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If I have a sequence of 100 monotonically increasing numbers, and if I were to expand it back-to-back to 200 numbers. Is it the right way to understand "back-to-back" here, that it means the second half of the expanded 200 numbers will mirror the first half of the sequence, and will be monotonically decreasing?

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    I’m voting to close this question because this is a question about the mechanics of encoding, not the use of English. It could be answered on another site devoted to signal processing or by reference to the specification. To answer it on a technical level also requires a reference to which signal encoding standard is in question. Commented Nov 26, 2023 at 11:23
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    I've edited away the technical part and leave the question to be about the interpretation of "back-to-back". Hope that can be on-topic @PeterJennings
    – DannyNiu
    Commented Nov 27, 2023 at 0:52
  • The expression "back-to-back" is not normally used in this context and its meaning is not clear. My first thought was that you would be prepending numbers with negative index values.
    – Peter
    Commented Nov 27, 2023 at 0:56
  • @Peter The original question (before editing) asked the phrase as used in a signal processing standard. If we conclude that "back-to-back" is too ambiguous to be appropriate for use in technical specifications, then by all mean, do close this question.
    – DannyNiu
    Commented Nov 27, 2023 at 1:20
  • I don't think the question should be closed. It's true "back-to-back" doesn't have the meaning DannyNiu might have liked it to have, but that's no reason to close it. How about coming up with suggested alternatives that do have the sought meaning? Commented Nov 27, 2023 at 1:36

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"Back to back" means that two things are right next to each other. It does not mean that one is a mirror image of the other. I see how you might guess that by looking at the words, but no, that's not what it means. If someone says, for example, "I took three classes back to back", he means that there was no gap between the classes. Like Math class goes from noon to 1:00, and then History is from 1 to 2 and Science is from 2 to 3. He has to rush from one class to another, there is no gap in between. In practice there could be a small gap, like Math goes from noon to 12:50 and then History is from 1:00 to 1:50, etc. But if Mathis from noon to 12:50 and his next class is History at 4:00, that's not "back to back". In your example, the writer means that the second group of numbers immediately follows the first group. I'd have to read the larger context to know exactly what he means. He may mean that the first group goes from 1 to 100 and then the second group continues with 101. That is, no gap between the numbers. Or he may mean that as the numbers are written there is no space on the page, or as they are transmitted electronically there is no time gap, etc.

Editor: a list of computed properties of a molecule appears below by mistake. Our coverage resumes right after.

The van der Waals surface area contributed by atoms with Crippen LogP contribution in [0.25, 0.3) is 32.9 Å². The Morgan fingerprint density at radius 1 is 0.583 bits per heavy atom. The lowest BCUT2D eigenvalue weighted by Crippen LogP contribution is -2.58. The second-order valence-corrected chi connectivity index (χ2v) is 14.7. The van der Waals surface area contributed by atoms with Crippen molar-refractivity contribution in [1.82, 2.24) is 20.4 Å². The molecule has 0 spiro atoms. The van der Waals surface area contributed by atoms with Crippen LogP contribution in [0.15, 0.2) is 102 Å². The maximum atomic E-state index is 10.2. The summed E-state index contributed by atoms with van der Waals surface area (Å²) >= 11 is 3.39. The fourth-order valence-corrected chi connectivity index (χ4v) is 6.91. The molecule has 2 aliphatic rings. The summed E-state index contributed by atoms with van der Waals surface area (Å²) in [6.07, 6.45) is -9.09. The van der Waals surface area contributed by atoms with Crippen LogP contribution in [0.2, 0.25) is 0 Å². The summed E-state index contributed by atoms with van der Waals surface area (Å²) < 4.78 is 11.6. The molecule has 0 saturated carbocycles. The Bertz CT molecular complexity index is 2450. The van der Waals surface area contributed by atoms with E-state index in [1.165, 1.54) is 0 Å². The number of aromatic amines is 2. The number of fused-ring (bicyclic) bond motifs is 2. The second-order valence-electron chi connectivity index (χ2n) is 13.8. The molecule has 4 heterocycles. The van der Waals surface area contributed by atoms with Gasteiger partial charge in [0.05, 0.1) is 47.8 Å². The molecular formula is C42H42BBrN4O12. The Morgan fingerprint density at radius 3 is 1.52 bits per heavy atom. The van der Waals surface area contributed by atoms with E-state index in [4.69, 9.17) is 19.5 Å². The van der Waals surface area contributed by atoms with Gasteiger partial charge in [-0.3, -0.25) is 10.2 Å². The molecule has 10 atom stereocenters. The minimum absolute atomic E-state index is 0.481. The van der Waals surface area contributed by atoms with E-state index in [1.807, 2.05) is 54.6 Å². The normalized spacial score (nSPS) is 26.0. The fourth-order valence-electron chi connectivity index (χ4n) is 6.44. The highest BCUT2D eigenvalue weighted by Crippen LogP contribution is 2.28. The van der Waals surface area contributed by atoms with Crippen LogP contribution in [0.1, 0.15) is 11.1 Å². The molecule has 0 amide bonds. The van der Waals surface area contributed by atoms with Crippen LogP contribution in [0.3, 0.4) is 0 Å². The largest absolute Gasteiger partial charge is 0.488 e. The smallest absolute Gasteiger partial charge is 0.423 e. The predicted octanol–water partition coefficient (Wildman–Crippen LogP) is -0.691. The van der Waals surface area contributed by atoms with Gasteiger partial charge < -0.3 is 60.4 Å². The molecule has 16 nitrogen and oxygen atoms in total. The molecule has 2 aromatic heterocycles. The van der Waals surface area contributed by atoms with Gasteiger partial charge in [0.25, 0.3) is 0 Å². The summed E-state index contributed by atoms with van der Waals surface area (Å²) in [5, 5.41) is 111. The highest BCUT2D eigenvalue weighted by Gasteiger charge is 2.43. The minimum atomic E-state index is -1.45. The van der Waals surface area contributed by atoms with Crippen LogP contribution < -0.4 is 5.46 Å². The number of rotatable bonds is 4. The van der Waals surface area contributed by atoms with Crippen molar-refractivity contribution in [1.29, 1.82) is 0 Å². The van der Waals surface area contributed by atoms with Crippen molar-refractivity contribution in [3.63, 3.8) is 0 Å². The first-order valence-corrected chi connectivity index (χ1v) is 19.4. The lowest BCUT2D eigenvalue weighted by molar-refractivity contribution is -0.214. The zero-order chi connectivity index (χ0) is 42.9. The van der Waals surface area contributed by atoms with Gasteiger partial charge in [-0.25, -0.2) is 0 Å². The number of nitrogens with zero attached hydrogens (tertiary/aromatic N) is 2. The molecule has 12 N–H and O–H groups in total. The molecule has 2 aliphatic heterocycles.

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  • The context was removed from the question to make it on-topic. But since you're a high-rep member on SO (I checked your profile), it probably make sense sharing some technical detail with you. Section 7.2.3.1 Windowing.
    – DannyNiu
    Commented Nov 27, 2023 at 3:14
  • @DannyNiu - could be that your original interpretation is correct; the values in the Transform Window Sequence table look like one half of some bell-shaped curve when plotted (perhaps, but not necessarily, a Gaussian), so it makes sense that you'd flip the values to complete it. Commented Nov 28, 2023 at 1:05
  • @FilipMilovanović Very true. And as an ETSI spec, it uses comma instead of period as decimal points throughout the spec. I really hope there's an SE site dedicated to interpreting EU's dialect of English.
    – DannyNiu
    Commented Nov 28, 2023 at 3:29
  • The phrase "back to back" COULD be used for two things that are mirror images of each other. Maybe that's the case in whatever the context is that the OP is specifically asking about. But the phrase "back to back" does NOT mean that the two things are mirror images. It's like, I could say, "There are two apples in the basket", but that would be an example of "in the basket". You could not therefore conclude that any time I use the word basket I must be referring to apples. If the two are mirror images IN THIS EXAMPLE, fine, but that has nothing to do with the phrase "back to back".
    – Jay
    Commented Nov 30, 2023 at 0:15

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